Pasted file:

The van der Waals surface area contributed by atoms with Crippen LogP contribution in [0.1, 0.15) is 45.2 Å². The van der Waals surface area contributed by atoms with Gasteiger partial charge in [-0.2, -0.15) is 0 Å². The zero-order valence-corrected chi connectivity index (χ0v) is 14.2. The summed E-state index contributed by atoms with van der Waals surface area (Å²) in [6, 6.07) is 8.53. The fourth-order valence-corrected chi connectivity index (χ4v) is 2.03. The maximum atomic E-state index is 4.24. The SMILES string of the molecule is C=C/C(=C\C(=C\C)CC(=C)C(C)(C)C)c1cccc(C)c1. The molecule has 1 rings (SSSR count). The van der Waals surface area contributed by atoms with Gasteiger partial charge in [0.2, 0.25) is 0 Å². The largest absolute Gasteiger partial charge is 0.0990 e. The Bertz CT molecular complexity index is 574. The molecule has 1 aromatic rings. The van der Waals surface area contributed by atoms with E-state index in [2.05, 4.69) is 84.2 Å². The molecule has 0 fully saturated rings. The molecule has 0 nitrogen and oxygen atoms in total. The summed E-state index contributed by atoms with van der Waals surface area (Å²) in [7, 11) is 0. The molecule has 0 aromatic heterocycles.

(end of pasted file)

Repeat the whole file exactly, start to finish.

The van der Waals surface area contributed by atoms with Crippen LogP contribution in [0.1, 0.15) is 45.2 Å². The van der Waals surface area contributed by atoms with Gasteiger partial charge in [-0.2, -0.15) is 0 Å². The zero-order valence-corrected chi connectivity index (χ0v) is 14.2. The summed E-state index contributed by atoms with van der Waals surface area (Å²) in [6, 6.07) is 8.53. The fourth-order valence-corrected chi connectivity index (χ4v) is 2.03. The maximum atomic E-state index is 4.24. The SMILES string of the molecule is C=C/C(=C\C(=C\C)CC(=C)C(C)(C)C)c1cccc(C)c1. The molecule has 1 rings (SSSR count). The van der Waals surface area contributed by atoms with Gasteiger partial charge in [0.2, 0.25) is 0 Å². The largest absolute Gasteiger partial charge is 0.0990 e. The Bertz CT molecular complexity index is 574. The molecule has 1 aromatic rings. The van der Waals surface area contributed by atoms with E-state index in [2.05, 4.69) is 84.2 Å². The molecule has 0 fully saturated rings. The molecule has 0 nitrogen and oxygen atoms in total. The summed E-state index contributed by atoms with van der Waals surface area (Å²) in [7, 11) is 0. The molecule has 0 aromatic heterocycles.